OK this is my last Keyword Academy Case Study post – its a review of where I got a new site to in the rankings by solely using Postrunner for back links and some thoughts about the quality of the Postrunner system.
As of 27 September – my postrunner promoted site had the following statistics:
Rankings on 27 September (2 August, 2 June | 30 April ,14 April 2010 in brackets | 8 April 2010)
- 15 pages indexed in Google (18, 24, 26, 15 |13 pages)
- 23 backlink recognized in yahoo (15, 13,13 ,6,1, 0)
- domain name exact match long-tail: 5 (8, 12, 14, 17 | 17)
- main keyword: 9 (14, 21, 17, 34 | 61)
- main keyword singular: 1 (12, 19 ,19 , 31 | 61)
- 4 other cousins are on page 1 and the other 2 are on page 2.
A qualified success I think – but only qualified. Why only qualified? I have published 69 posts in Postrunner to support this site the most recent went live on the 23 August 2010. However of those 69 fully 22 are not indexed. Now each and every one of those posts went to a different site in Postrunner – so I downloaded the list of backlinked articles and looked at each and everyone of them – this is what I found:
- one site had moved every post over to a new domain – and left a message on the old domain- friendly but useless for SEO – my post isn’t indexed and it wouldn’t be unless I put some effort it;
- one site had completely deleted all of the Postrunner articles it had and had become a Bulgarian ecommerce site (I think – my Bulgarian is rubbish);
- 3 or 4 sites had decided to change their permalink structure and then redirect the original post to the top level domain – thanks for nothing guys – I think this should be against the TOS (though I don’t think it is at the moment);
- one site seems to have removed my article entirely (or maybe they just screwed up the permalink structure as above – anyway it was indexed so I couldn’t find it on a site search);
- several sites that are or have been in Postrunner are now selling links on a popular link selling forum
- in several cases my post wasn’t indexed but the content was indexed on category, author and tag pages – good for the site owner – useless for me;
- although I only link once in an article (I could do it twice) – and I always link in the first paragraph – some owners still manage to get links in above my link – that’s mean spirited in my view.
Now I was about to embark on a campaign of bookmarking to get these other links indexed – but frankly some of them are going to be difficult – once the content is indexed on other pages on the site is going to be quite hard to “correct” Google.
Of the 47 backlinked articles which are indexed – Yahoo is only counting 23 – so I looked harder at those 23. They were an interesting set:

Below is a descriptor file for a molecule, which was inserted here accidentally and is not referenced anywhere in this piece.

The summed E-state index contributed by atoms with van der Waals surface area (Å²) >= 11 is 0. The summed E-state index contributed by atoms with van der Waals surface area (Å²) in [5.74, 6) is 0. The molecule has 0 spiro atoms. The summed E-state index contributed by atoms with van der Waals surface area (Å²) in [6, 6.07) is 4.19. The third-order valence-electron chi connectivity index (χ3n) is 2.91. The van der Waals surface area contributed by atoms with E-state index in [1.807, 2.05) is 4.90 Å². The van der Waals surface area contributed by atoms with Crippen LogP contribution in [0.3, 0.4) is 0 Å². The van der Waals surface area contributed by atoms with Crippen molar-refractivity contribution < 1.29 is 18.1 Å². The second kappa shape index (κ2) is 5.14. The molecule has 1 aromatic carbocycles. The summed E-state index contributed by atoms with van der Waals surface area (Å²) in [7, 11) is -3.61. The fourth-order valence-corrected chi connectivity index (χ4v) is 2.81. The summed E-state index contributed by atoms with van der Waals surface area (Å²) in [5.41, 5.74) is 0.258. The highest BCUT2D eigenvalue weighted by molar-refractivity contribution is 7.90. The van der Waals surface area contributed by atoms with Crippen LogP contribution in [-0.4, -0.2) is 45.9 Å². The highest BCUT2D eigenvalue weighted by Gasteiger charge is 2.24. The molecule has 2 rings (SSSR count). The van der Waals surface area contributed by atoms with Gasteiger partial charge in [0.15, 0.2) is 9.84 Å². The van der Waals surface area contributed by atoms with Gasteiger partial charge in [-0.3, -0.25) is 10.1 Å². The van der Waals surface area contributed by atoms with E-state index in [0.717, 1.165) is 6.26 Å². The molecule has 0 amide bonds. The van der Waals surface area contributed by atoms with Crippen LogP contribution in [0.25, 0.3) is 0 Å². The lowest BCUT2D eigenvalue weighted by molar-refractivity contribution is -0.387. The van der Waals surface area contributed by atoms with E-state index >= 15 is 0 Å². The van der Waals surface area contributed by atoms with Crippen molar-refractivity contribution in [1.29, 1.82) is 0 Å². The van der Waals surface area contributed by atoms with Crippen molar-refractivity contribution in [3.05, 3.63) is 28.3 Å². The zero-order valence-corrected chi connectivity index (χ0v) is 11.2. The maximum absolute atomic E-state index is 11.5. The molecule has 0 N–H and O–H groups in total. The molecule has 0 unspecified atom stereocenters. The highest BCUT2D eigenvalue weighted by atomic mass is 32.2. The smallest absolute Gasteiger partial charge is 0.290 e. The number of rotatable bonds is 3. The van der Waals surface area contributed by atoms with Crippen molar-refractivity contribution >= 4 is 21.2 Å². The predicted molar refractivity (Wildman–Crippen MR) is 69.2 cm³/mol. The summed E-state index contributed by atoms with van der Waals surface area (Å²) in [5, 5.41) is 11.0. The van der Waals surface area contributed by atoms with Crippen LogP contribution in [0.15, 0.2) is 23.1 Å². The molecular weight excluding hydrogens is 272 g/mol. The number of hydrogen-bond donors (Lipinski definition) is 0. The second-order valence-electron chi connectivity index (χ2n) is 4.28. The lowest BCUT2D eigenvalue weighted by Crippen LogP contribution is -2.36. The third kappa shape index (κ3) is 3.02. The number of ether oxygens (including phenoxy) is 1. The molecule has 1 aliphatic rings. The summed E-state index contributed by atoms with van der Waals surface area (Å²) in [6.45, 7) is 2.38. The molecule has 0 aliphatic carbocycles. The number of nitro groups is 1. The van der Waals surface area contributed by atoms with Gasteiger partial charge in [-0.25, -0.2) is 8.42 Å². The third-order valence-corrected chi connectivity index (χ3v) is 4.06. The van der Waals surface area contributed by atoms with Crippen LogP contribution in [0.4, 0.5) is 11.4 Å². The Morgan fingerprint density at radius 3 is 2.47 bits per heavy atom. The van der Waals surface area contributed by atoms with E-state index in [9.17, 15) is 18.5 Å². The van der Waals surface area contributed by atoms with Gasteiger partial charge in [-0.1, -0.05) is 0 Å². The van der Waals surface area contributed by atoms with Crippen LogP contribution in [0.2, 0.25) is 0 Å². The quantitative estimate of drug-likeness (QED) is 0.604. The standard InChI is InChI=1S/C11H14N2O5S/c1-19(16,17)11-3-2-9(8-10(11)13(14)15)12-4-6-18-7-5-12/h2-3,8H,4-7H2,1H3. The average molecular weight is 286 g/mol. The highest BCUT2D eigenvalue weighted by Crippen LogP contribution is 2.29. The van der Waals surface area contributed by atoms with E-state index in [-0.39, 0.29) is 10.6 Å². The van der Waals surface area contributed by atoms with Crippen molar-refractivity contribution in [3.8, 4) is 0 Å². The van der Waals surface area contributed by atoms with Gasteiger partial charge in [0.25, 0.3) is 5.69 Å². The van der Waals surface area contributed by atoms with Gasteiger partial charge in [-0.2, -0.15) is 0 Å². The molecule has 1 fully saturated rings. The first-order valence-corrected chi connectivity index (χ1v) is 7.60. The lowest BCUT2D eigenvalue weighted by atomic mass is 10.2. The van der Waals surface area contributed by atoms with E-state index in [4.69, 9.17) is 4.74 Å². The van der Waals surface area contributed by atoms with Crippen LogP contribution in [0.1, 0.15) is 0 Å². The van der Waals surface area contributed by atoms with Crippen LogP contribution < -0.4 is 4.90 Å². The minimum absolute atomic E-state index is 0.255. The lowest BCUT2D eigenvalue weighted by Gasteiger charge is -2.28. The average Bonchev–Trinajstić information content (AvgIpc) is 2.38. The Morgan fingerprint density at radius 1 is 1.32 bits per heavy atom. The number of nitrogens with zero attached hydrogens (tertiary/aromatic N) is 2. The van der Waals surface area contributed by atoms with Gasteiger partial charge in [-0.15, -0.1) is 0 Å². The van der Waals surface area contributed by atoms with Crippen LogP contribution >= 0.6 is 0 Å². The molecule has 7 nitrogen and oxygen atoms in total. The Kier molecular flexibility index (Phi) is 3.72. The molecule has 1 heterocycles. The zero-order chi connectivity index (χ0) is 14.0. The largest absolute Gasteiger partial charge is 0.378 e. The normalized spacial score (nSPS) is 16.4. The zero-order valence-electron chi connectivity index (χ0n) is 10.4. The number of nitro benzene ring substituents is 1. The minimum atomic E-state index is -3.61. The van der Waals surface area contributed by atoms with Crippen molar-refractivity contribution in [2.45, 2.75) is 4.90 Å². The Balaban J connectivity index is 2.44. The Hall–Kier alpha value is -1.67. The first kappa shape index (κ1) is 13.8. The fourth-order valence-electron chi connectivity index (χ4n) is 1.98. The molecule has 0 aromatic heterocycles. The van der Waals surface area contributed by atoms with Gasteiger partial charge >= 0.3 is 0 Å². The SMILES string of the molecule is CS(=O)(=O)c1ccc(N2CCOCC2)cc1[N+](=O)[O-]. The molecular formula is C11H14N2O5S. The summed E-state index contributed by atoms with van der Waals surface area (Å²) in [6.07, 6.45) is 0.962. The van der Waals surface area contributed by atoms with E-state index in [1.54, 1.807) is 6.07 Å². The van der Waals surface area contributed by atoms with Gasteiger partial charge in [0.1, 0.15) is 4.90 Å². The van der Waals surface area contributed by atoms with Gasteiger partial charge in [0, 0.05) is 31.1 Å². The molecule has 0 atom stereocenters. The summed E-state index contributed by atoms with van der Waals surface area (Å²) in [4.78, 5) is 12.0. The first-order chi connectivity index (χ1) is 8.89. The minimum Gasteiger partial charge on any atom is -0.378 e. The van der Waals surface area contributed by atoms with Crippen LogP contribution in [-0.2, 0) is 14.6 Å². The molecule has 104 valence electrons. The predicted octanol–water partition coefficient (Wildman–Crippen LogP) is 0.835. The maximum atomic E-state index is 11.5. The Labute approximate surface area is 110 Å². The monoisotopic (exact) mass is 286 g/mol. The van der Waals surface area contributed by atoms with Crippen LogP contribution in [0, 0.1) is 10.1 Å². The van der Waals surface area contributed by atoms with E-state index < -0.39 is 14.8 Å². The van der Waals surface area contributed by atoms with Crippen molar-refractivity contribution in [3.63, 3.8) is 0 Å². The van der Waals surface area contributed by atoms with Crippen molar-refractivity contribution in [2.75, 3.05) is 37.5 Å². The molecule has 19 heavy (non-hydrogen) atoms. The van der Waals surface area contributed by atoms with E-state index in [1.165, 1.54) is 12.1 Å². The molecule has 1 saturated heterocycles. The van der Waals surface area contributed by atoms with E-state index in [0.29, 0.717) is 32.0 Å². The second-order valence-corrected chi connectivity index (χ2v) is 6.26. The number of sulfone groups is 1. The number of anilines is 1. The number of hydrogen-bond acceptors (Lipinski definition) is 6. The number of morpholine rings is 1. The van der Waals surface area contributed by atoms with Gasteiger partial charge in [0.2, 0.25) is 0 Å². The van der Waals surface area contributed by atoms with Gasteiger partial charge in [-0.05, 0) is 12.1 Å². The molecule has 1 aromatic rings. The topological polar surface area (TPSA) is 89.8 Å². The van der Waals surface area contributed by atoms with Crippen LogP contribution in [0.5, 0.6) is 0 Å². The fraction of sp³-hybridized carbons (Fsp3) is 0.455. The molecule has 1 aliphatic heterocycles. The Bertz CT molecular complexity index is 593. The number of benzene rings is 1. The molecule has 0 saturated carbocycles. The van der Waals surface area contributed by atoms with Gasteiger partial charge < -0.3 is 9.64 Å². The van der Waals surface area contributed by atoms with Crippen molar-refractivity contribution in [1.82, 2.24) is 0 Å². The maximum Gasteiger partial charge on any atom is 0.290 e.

- one was a scrapper site which had taken one of the other blog’s content – it was indexed with a do-follow link – don’t tell me that duplicate content doesn’t work 🙂 ;
- in 10 cases the link counted wasn’t to the post – but to tags, categories etc, As most people use excerpts on these pages I’m not really getting a do-follow link that counts;
- in several cases the post wasn’t indexed in Google but was being counted as a link in Yahoo. Because all any of care about is rankings in Google this means these links are probably not really in the count either.
What’s Good About Postrunner
- There is a wide diversity of hosting and IP addresses.
- Diversity of ownership of the sites in Postrunner.
- If ALL you got for your Keyword Academy membership was Postrunner – it would be the cheapest deal I know for access to this amount of link diversity.
- Unique content – duplicate content can rank – but it takes more effort – usually.
What’s Not So Good About Postrunner
- I get no notification when articles are removed – this I think would be relatively easy to program and should be done ASAP.
- I have to manually check whether links are indexed or not. If they aren’t indexed I have to do something about it.
- Most owners don’t understand how to avoid diluting the power of links (read Leo’s blog on this) – I think that so few of even the indexed links are being counted relfect this.
- Some of the site’s owners don’t know what they are doing – mucking with the permalink structures is the obvious one.
- Quite a number of the PR3 or higher sites are pre-owned domains which will likely lose their PR when the next update comes along (due anytime now actually). These sites particularly likely to disappear from the system with your post, or just not get indexed at all (partly because so many posts are being approved on them). I’ve had better luck with PR0 and PR1 sites.
Do I still recommend Postrunner? Yes I do for $33/month its pretty low cost – but I am investigating another similar scheme which may be more effective – stay tuned. And if you are using Postrunner – do a periodic check of your articles and follow up the ones that have disappeared (by getting them returned via support) and those that aren’t indexed (by building more links to get them indexed).
I’d be interested in knowing similar stats people have for Postrunner or similar program which involve the publication of unique content.